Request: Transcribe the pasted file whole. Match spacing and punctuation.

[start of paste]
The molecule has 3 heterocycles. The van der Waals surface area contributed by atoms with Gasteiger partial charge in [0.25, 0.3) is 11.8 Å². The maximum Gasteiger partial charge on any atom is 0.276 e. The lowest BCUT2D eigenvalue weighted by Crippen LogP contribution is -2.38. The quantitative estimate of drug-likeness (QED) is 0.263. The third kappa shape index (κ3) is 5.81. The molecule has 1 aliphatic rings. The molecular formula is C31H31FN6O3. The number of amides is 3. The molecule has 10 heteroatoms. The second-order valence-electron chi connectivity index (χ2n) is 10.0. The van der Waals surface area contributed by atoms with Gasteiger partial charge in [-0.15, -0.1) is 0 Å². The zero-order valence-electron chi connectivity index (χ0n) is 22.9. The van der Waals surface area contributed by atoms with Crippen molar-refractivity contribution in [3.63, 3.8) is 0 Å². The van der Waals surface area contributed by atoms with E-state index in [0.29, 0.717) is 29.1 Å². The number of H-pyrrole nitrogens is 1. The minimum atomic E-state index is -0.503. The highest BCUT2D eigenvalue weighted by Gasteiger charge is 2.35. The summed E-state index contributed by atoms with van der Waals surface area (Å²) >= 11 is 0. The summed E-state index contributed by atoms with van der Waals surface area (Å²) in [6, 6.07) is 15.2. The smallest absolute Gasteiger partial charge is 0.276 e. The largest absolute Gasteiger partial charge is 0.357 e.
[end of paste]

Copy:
The molecule has 3 heterocycles. The van der Waals surface area contributed by atoms with Gasteiger partial charge in [0.25, 0.3) is 11.8 Å². The maximum Gasteiger partial charge on any atom is 0.276 e. The lowest BCUT2D eigenvalue weighted by Crippen LogP contribution is -2.38. The quantitative estimate of drug-likeness (QED) is 0.263. The third kappa shape index (κ3) is 5.81. The molecule has 1 aliphatic rings. The molecular formula is C31H31FN6O3. The number of amides is 3. The molecule has 10 heteroatoms. The second-order valence-electron chi connectivity index (χ2n) is 10.0. The van der Waals surface area contributed by atoms with Gasteiger partial charge in [-0.15, -0.1) is 0 Å². The zero-order valence-electron chi connectivity index (χ0n) is 22.9. The van der Waals surface area contributed by atoms with Crippen molar-refractivity contribution in [3.63, 3.8) is 0 Å². The van der Waals surface area contributed by atoms with E-state index in [0.29, 0.717) is 29.1 Å². The number of H-pyrrole nitrogens is 1. The minimum atomic E-state index is -0.503. The highest BCUT2D eigenvalue weighted by Gasteiger charge is 2.35. The summed E-state index contributed by atoms with van der Waals surface area (Å²) >= 11 is 0. The summed E-state index contributed by atoms with van der Waals surface area (Å²) in [6, 6.07) is 15.2. The smallest absolute Gasteiger partial charge is 0.276 e. The largest absolute Gasteiger partial charge is 0.357 e.